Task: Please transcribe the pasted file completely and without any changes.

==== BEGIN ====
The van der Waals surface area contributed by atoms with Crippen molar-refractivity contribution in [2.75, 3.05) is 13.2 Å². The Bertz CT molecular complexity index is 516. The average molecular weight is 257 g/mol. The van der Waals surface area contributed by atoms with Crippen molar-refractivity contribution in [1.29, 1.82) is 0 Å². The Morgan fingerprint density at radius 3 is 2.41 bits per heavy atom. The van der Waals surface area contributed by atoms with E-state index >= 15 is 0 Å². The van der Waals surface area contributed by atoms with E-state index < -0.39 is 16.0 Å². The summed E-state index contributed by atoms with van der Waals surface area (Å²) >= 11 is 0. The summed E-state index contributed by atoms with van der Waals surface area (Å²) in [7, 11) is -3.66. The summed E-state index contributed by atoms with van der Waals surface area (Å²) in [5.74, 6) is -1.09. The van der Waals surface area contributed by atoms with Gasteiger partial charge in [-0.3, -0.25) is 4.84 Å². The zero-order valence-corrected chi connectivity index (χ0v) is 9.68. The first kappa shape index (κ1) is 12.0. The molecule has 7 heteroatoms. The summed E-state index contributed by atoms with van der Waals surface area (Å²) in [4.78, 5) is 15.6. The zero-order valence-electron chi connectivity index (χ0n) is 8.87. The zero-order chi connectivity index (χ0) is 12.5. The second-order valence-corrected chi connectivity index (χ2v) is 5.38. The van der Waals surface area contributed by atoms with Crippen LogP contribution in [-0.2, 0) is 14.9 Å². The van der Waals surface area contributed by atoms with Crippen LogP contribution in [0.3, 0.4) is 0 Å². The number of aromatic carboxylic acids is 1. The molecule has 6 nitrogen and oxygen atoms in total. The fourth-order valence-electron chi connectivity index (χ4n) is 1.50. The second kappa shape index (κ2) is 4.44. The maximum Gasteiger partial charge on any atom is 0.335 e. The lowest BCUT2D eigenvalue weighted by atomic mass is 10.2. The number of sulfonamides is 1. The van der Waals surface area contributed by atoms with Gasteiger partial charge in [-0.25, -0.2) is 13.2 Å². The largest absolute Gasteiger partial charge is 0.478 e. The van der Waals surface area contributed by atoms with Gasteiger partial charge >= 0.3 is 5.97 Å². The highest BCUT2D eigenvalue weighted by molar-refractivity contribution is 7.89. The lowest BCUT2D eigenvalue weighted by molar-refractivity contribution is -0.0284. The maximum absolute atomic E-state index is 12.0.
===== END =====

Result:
The van der Waals surface area contributed by atoms with Crippen molar-refractivity contribution in [2.75, 3.05) is 13.2 Å². The Bertz CT molecular complexity index is 516. The average molecular weight is 257 g/mol. The van der Waals surface area contributed by atoms with Crippen molar-refractivity contribution in [1.29, 1.82) is 0 Å². The Morgan fingerprint density at radius 3 is 2.41 bits per heavy atom. The van der Waals surface area contributed by atoms with E-state index >= 15 is 0 Å². The van der Waals surface area contributed by atoms with E-state index < -0.39 is 16.0 Å². The summed E-state index contributed by atoms with van der Waals surface area (Å²) >= 11 is 0. The summed E-state index contributed by atoms with van der Waals surface area (Å²) in [7, 11) is -3.66. The summed E-state index contributed by atoms with van der Waals surface area (Å²) in [5.74, 6) is -1.09. The van der Waals surface area contributed by atoms with Gasteiger partial charge in [-0.3, -0.25) is 4.84 Å². The zero-order valence-corrected chi connectivity index (χ0v) is 9.68. The first kappa shape index (κ1) is 12.0. The molecule has 7 heteroatoms. The summed E-state index contributed by atoms with van der Waals surface area (Å²) in [4.78, 5) is 15.6. The zero-order valence-electron chi connectivity index (χ0n) is 8.87. The zero-order chi connectivity index (χ0) is 12.5. The second-order valence-corrected chi connectivity index (χ2v) is 5.38. The van der Waals surface area contributed by atoms with Crippen LogP contribution in [-0.2, 0) is 14.9 Å². The van der Waals surface area contributed by atoms with Crippen LogP contribution in [0.3, 0.4) is 0 Å². The number of aromatic carboxylic acids is 1. The molecule has 6 nitrogen and oxygen atoms in total. The fourth-order valence-electron chi connectivity index (χ4n) is 1.50. The second kappa shape index (κ2) is 4.44. The maximum Gasteiger partial charge on any atom is 0.335 e. The lowest BCUT2D eigenvalue weighted by atomic mass is 10.2. The number of sulfonamides is 1. The van der Waals surface area contributed by atoms with Gasteiger partial charge in [-0.25, -0.2) is 13.2 Å². The largest absolute Gasteiger partial charge is 0.478 e. The van der Waals surface area contributed by atoms with Gasteiger partial charge >= 0.3 is 5.97 Å². The highest BCUT2D eigenvalue weighted by molar-refractivity contribution is 7.89. The lowest BCUT2D eigenvalue weighted by molar-refractivity contribution is -0.0284. The maximum absolute atomic E-state index is 12.0.